Today, the definition of art is almost infinite. Various forms of art such as abstract painting, conceptual art and performance showcase the complex and challenging world of modern art, which departed from the world after photography was invented in the 19th century.
However, figurative painting still holds great importance in the history of modern art and even nowadays. According to Alina Cohen of Artsy, figurative painting can be just as challenging, stimulating and groundbreaking when done well.
A new look at the traditional genre of painting can bring a new perspective on history. 《Portrait, Figure and People ― Modern and Contemporary Figure Paintings of Korea》, an exhibition currently on view at Gallery Hyundai in central Seoul, sheds light on the turbulent modern history of Korea through paintings depicting human figures, while commemorating the 50th anniversary of one of the most prominent art galleries in Korea.
The exhibition was organized with the help of five consultants ― art critic and emeritus professor at Myongji University You Hong-june; art historian Mok Soo-hyun; art historian Cho Eun―jung; art critic Choi Youl and Gallery Hyundai founder Park Myung-ja.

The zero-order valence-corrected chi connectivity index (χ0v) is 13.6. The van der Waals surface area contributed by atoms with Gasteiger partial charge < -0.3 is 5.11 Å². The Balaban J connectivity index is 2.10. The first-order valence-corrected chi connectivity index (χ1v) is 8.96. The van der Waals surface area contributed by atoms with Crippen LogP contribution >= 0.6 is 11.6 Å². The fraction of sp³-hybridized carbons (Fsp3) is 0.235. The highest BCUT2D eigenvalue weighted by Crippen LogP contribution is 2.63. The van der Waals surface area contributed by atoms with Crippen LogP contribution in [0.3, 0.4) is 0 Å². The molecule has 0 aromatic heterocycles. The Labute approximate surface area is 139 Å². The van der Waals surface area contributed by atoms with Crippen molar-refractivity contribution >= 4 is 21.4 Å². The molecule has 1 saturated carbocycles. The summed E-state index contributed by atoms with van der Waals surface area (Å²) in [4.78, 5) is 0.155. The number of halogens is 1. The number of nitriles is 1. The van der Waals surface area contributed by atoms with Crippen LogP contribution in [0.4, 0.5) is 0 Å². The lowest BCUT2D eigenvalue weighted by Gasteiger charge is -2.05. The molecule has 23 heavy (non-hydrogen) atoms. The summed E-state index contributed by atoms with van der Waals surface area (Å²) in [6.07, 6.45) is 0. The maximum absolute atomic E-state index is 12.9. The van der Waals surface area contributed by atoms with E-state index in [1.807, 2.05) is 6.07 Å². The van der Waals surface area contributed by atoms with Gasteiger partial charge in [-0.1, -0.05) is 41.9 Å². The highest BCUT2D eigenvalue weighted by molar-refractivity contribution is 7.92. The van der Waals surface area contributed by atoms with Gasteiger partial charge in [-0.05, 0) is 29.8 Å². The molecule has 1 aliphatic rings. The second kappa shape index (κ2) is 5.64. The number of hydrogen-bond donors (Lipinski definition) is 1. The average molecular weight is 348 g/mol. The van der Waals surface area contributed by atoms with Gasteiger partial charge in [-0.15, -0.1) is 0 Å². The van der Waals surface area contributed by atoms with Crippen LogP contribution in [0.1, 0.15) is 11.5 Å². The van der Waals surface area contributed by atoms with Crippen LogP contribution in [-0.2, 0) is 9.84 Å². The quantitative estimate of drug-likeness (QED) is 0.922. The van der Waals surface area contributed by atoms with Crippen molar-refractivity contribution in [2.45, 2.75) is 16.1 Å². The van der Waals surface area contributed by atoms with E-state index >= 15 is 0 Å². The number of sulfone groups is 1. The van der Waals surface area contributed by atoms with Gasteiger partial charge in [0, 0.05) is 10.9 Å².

Park said this exhibition would provide an opportunity for people to rediscover Korean figurative painting.
"These works leave a subtle yet resounding impression even to us in the present ― they impart the warm sensibilities of the Korean people that survived the pains of Japanese occupation, the Korean War, and democratization movement; they show the joy and sorrow of individuals in their respective lives, as well as love and caring among families," Park said.
"We hope this exhibition will provide an opportunity to shed new light on Korean figurative paintings and to increase awareness of the importance and uniqueness of Korean modern and contemporary art."
You, best known for his travelogue series 『My Exploration of Cultural Heritage』 and former Cultural Heritage Administrator from 2004 to 2008, said the five advisory members had a number of discussions before selecting the theme of figurative paintings for the anniversary exhibition.